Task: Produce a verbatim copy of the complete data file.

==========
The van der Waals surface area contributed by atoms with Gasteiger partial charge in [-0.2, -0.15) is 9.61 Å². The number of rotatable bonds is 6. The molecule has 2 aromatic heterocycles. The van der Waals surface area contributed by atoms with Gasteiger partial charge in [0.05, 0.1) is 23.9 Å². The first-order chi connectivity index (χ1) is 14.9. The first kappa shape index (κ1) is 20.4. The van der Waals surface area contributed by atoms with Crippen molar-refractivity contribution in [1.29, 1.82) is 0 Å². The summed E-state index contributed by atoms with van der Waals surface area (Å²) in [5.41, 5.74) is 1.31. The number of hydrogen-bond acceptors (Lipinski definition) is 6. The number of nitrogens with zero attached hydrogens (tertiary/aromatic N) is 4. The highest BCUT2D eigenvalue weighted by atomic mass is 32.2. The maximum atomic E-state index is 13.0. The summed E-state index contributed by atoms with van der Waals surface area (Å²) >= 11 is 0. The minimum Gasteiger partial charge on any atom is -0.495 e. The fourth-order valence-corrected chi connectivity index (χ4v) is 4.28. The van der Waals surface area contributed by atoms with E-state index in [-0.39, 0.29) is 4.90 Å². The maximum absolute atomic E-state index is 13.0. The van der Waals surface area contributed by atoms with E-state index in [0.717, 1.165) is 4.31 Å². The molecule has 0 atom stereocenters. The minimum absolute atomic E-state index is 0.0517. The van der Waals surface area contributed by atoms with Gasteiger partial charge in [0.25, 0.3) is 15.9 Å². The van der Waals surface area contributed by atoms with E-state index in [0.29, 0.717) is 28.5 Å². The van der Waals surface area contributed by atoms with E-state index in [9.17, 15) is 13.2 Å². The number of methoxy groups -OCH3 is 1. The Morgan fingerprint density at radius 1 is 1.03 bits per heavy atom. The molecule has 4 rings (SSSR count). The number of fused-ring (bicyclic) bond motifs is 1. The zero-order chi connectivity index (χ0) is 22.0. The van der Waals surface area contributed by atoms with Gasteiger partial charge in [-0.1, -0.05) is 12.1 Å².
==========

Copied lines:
The van der Waals surface area contributed by atoms with Gasteiger partial charge in [-0.2, -0.15) is 9.61 Å². The number of rotatable bonds is 6. The molecule has 2 aromatic heterocycles. The van der Waals surface area contributed by atoms with Gasteiger partial charge in [0.05, 0.1) is 23.9 Å². The first-order chi connectivity index (χ1) is 14.9. The first kappa shape index (κ1) is 20.4. The van der Waals surface area contributed by atoms with Crippen molar-refractivity contribution in [1.29, 1.82) is 0 Å². The summed E-state index contributed by atoms with van der Waals surface area (Å²) in [5.41, 5.74) is 1.31. The number of hydrogen-bond acceptors (Lipinski definition) is 6. The number of nitrogens with zero attached hydrogens (tertiary/aromatic N) is 4. The highest BCUT2D eigenvalue weighted by atomic mass is 32.2. The maximum atomic E-state index is 13.0. The summed E-state index contributed by atoms with van der Waals surface area (Å²) >= 11 is 0. The minimum Gasteiger partial charge on any atom is -0.495 e. The fourth-order valence-corrected chi connectivity index (χ4v) is 4.28. The van der Waals surface area contributed by atoms with E-state index in [-0.39, 0.29) is 4.90 Å². The maximum absolute atomic E-state index is 13.0. The van der Waals surface area contributed by atoms with E-state index in [0.717, 1.165) is 4.31 Å². The molecule has 0 atom stereocenters. The minimum absolute atomic E-state index is 0.0517. The van der Waals surface area contributed by atoms with Gasteiger partial charge in [0.25, 0.3) is 15.9 Å². The van der Waals surface area contributed by atoms with E-state index in [0.29, 0.717) is 28.5 Å². The van der Waals surface area contributed by atoms with E-state index in [9.17, 15) is 13.2 Å². The number of methoxy groups -OCH3 is 1. The Morgan fingerprint density at radius 1 is 1.03 bits per heavy atom. The molecule has 4 rings (SSSR count). The number of fused-ring (bicyclic) bond motifs is 1. The zero-order chi connectivity index (χ0) is 22.0. The van der Waals surface area contributed by atoms with Gasteiger partial charge in [-0.1, -0.05) is 12.1 Å².